Protein 101

What is an amino acid?

Amino acids are the smallest molecular components that makes up proteins. Amino acids are made up of carbon, nitrogen, hydrogen, and oxygen atoms. In addition to these atoms, some amino acids (methionine and cysteine) also contain sulfur. There are twenty primary amino acids that are found in proteins, nine of which are essential, meaning your body can't produce them and are thus obtained through the diet.

Amino acids have many benefits including:

  • Build and repair muscles and bones
  • Repair of body cells
  • Provide a source of energy
  • Regulate various processes in the body related to metabolism

What are essential amino acids?

When the diet is deficient in some amino acids, a healthy human body can synthesize its own amino acids from other nutrients supplied to it. However, nine of the twenty amino acids cannot be synthesized by the human body. These amino acids must be supplied in the diet to avoid malnutrition. Therefore, these amino are called essential amino acids. The essential amino acids include: valine, leucine, isoleucine, threonine, methionine, phenylalanine, histidine, tryptophan, and lysine. Histidine is considered essential only for infants and not for adults.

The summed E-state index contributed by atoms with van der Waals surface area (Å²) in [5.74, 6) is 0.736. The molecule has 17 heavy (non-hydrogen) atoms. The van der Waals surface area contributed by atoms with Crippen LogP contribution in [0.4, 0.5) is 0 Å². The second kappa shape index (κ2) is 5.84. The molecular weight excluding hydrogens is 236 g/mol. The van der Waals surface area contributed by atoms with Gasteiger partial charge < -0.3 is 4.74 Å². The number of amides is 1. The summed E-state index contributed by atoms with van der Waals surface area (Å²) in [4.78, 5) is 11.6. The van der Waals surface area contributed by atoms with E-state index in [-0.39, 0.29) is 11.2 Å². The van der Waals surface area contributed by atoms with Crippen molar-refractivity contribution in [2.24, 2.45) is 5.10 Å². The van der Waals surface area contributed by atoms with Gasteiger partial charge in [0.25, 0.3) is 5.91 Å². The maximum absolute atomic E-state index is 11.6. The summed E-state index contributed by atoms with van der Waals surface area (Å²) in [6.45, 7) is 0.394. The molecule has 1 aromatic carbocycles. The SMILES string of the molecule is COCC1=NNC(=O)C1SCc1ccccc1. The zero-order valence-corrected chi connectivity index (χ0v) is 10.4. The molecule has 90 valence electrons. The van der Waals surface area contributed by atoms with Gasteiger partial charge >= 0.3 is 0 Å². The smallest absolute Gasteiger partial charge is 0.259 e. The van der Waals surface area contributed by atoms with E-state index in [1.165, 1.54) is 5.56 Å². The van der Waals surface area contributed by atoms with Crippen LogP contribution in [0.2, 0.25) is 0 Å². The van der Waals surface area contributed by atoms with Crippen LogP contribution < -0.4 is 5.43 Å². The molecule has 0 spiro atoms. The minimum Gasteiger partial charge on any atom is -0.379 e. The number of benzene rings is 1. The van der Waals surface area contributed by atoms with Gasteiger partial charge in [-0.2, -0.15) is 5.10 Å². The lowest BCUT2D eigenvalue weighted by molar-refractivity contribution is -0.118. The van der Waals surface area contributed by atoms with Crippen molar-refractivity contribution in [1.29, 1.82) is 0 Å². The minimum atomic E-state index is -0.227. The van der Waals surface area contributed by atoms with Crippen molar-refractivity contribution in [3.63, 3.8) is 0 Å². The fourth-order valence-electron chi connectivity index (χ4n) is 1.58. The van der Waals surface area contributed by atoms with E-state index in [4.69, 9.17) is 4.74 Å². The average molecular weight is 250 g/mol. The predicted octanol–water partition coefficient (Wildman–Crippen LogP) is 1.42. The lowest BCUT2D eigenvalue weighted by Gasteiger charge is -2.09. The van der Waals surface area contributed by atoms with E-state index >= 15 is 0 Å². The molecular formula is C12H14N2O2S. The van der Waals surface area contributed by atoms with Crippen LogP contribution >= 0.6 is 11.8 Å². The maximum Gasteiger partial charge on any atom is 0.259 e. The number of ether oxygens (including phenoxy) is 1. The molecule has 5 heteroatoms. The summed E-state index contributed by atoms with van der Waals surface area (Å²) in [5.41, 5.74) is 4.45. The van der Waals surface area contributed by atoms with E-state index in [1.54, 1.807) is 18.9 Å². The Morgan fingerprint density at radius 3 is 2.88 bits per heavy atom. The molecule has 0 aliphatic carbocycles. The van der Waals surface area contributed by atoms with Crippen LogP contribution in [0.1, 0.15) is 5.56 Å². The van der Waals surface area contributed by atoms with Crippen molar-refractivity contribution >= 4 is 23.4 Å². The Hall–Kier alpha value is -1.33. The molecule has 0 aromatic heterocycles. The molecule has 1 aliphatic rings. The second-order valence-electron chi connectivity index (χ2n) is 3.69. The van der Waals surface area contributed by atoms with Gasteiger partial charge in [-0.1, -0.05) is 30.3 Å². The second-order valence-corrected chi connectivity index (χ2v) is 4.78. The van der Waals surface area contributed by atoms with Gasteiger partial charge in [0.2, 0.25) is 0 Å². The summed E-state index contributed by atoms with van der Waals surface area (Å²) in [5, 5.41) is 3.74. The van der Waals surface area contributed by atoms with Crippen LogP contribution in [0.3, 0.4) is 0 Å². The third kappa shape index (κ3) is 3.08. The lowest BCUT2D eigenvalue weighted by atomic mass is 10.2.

What is protein?

Amino acids are linked together (like beads in a chain) via amide bonds, also called peptide bonds, to form proteins. All proteins are made up of the twenty primary amino acids, in various combinations. A protein molecule can have thousands of amino acids in different combinations, thereby giving the proteins unique properties.

Are some protein sources better than others?

The quality of protein varies. High-quality, complete protein sources include animal-based proteins. These proteins contain all nine essential amino acids the body needs to build and maintain muscle and to function well. Protein found in most plant foods is considered incomplete protein because it lacks some of the essential amino acids needed daily. Soy proteins are the exception to this and are considered complete proteins based on their amino acid profile.

Protein Quality Comparison Chart (Adobe pdf 13kb) provides a comparison of whey protein and other protein sources.